Stepping through the beach bar from the dusty courtyard, I caught my first glimpse of the bay at Palolem and I fell in love. A sweeping bay of dappled sand and calm sea, fringed with palm trees and beach shacks, it wasn’t surprising I was so enamoured.
Interesting fact: my family have a history of love in Palolem – it’s where my brother and his fiancée got engaged!
We had arranged a boat trip with a friend of Anil, our taxi driver, so we strolled down to the waterfront and hopped on board our little boat. We set off to see Palolem from the other direction, and were able to appreciate the Western Ghats in the far distance, marking the border with Karnataka.
We headed south and spent some time watching a dolphin frolic in the waves, before turning north to see Butterfly Beach (sadly devoid of butterflies at the height of the day – dawn and dusk are best according to our guide), round Monkey Island and finally arriving at Honeymoon Beach.
I now know exactly what I want my private beach to look like. Just without the five other people who were there! It felt so good to swim there and I had to be dragged onto the boat back to Palolem!
Back on Dry Land…
After our boat trip we stopped for a drink at Art Resort, in order to meet up with my step-dad’s colleague who was in Palolem at the same time – it’d be a shame to miss the chance to say you’d met up in India, after all. This bar was a lovely setting to sit, relax and chat, although there were kids playing football just behind me so I was constantly worried about getting hit in the back of the head by a ball.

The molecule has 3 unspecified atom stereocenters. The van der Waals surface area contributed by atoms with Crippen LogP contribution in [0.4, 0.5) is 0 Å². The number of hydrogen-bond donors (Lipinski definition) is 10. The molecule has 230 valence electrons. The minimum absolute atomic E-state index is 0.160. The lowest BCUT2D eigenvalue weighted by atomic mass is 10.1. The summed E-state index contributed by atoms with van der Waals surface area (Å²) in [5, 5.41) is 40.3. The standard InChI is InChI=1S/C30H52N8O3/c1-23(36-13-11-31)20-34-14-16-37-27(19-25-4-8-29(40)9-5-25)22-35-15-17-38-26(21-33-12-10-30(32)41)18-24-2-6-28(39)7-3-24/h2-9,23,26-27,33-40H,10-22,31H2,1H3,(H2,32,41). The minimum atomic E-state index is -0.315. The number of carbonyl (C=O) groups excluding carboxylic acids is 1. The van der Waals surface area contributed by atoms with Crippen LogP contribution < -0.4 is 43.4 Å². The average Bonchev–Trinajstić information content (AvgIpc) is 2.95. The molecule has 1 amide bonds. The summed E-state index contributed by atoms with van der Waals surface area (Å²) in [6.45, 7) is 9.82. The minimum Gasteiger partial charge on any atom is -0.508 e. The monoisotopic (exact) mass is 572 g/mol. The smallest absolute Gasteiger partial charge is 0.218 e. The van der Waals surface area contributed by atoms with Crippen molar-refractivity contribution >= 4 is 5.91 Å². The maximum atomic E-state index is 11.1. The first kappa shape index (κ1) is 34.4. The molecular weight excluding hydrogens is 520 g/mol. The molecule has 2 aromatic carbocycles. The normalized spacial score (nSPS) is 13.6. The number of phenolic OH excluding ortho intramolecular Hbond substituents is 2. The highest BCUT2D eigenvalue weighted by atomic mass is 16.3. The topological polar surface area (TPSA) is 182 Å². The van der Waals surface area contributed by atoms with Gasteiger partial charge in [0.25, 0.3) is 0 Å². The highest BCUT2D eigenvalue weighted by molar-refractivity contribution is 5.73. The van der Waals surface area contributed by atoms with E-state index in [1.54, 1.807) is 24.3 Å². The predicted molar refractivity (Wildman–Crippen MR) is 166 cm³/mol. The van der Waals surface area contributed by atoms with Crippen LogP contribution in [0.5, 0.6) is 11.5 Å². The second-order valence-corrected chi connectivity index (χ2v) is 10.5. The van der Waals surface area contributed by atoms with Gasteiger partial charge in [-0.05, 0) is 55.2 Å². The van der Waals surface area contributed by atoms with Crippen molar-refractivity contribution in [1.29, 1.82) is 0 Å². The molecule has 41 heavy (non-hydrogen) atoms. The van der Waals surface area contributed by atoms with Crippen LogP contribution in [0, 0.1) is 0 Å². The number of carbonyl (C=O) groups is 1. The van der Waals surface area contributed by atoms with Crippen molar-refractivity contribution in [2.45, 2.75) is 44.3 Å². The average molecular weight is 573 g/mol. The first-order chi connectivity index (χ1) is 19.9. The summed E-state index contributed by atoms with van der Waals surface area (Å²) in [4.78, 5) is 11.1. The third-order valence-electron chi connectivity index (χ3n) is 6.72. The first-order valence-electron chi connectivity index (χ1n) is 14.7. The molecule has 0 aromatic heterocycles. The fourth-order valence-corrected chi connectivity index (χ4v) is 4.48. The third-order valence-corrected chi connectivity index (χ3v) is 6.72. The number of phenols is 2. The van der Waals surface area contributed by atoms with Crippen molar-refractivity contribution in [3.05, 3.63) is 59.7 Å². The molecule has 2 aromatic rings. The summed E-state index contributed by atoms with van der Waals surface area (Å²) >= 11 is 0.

We hopped back in our taxi to go to the other end of Palolem, but had a bit of excitement en route when we turned down a narrow road and were confronted with someone trying to overtake one of the many cows wandering the streets. With a bus pulled up behind us, it was gridlock, so we made a hasty retreat so long-suffering Anil, could sort it out in peace.
We had lunch at ‘The Israeli Place’ as everyone seemed to refer to it – after some research, I’ve discovered it’s actually called Cafe Inn. The clientele were a combination of young backpackers and older grizzled hippies, which gave the place a very bohemian feel. The staff were absolutely lovely and I had the best sandwich I’ve ever eaten – a tortilla wrap filled with feta cheese, aubergine and pure magic.
After lunch, we visited the high street area for a bit of retail therapy. The area is made up almost entirely of gift shops of one kind or another. There’s a lot of variety there, with shops selling different products, some cheaper and some more upmarket. My mum came away with a hammock and quilt, and I got myself a nice shopping bag for 200 rupees (£2).
I’ve probably mentioned this before, but one of the things I enjoy about travelling is scoping out potential places to live at some point in the future. Palolem doesn’t make that list for me – it’s an odd combination of bohemian and touristy which would absolutely do my head in if I had to spend too much time there. However, I’d like to spend more time there as a visitor, enjoying what is on offer and chilling out a bit.
Have you been to Palolem? I’d love to hear what you thought.